Activision CEO Bobby Kotick Allegedly Had Knowledge of Staff Misconduct at the Company According to Report

Activision CEO Bobby Kotick Allegedly Had Knowledge of Staff Misconduct at the Company, According to Report

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Richard Walker

Activision Blizzard CEO Bobby Kotick was aware of a number of sexual assault allegations at the company, according to a troubling report from the Wall Street Journal. The report states that Kotick himself also mistreated several female employees, in yet another string of damning accusations being levelled at the company, following allegations of sexual misconduct brought to light earlier this year.

A content warning is necessary here, as the remainder of this article includes details on the aforementioned allegations. The report from WSJ claims that Kotick received an email in July 2018 from a lawyer representing a former employee at Call of Duty: Vanguard developer Sledgehammer Games. The email stated that the Sledgehammer employee had been pressured to drink an excessive volume of alcohol, before subsequently being raped by her former supervisor.

At the time, it's said that Activision managed to make an out-of-court settlement with the employee in question, but Kotick failed to inform the board regarding the incident. When Dan Bunting, co-head of Call of Duty: Black Ops studio Treyarch, was accused of sexual harassment in 2017, Activision's HR department investigated the matter and advised that he be fired. Apparently, Kotick blocked this, and Bunting departed Treyarch after being asked about the incident by the Wall Street Journal.

“Mr. Kotick would not have been informed of every report of misconduct at every Activision Blizzard company, nor would he reasonably be expected to have been updated on all personnel issues,” an Activision spokesperson countered in a statement.

As for the accusations brought against Kotick, these go back as far as 2006, during which time he allegedly issued a death threat against an assistant in a voicemail. Again, this was settled out of court, and acknowledged in another statement from Activision: “Mr. Kotick quickly apologised 16 years ago for the obviously hyperbolic and inappropriate voice mail, and he deeply regrets the exaggeration and tone in his voice mail to this day," the statement reads.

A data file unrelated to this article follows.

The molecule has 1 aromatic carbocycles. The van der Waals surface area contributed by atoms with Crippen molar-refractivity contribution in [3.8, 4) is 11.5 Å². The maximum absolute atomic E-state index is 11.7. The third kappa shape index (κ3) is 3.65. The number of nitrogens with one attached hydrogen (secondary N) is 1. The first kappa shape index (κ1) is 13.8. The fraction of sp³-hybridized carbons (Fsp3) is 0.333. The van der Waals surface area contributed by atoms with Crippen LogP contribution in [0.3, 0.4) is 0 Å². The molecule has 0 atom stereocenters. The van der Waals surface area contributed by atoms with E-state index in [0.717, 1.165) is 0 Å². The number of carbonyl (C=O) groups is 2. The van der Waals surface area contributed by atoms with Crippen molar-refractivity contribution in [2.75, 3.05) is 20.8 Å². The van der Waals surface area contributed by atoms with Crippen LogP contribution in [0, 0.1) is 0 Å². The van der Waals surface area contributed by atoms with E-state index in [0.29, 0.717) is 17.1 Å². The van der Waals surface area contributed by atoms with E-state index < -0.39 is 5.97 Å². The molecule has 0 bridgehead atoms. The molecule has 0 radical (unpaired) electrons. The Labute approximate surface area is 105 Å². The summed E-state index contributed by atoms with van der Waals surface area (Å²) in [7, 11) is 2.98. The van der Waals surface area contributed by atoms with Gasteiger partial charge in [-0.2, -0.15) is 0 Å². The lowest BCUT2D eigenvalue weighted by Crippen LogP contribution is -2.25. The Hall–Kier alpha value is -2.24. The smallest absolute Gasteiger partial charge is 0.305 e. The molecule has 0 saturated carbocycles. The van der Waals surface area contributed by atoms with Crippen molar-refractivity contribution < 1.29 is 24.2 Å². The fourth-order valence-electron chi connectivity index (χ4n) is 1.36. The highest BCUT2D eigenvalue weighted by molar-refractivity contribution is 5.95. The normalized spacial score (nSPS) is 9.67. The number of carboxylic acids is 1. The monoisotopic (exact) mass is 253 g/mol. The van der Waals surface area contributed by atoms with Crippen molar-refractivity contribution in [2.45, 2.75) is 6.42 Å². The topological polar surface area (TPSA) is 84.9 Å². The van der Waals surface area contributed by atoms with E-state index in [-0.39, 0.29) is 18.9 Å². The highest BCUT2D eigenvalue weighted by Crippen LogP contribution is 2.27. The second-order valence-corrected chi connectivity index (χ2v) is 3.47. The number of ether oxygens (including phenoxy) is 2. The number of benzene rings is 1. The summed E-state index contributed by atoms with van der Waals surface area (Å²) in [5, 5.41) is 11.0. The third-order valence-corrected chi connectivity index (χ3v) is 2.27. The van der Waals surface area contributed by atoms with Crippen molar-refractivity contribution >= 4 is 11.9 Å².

Further revelations from WSJ's report include new insights into the departure of Jen Oneal after just three months as co-CEO at Blizzard Entertainment. Her decision to leave came after sending an email to Activision's legal team, in which she listed her own experiences of harassment at the company, prior to accepting the new role. She also claimed that she was being paid less than her male counterpart, despite taking up the role at the same time she did.

In response to the lengthy list of damaging allegations brought against Activision, employees have been prompted into pushing for Kotick to resign from his post, with members of the 'A Better ABK Workers Alliance' staging a walkout at Blizzard HQ. “We have instituted our own Zero Tolerance Policy,” they said in a message posted to Twitter. ”We will not be silenced until Bobby Kotick has been replaced as CEO, and continue to hold our original demand for Third-Party review by an employee-chosen source. We are staging a Walkout today. We welcome you to join us." This is not the first walkout at the company in response to reports of sexual misconduct at Activision Blizzard.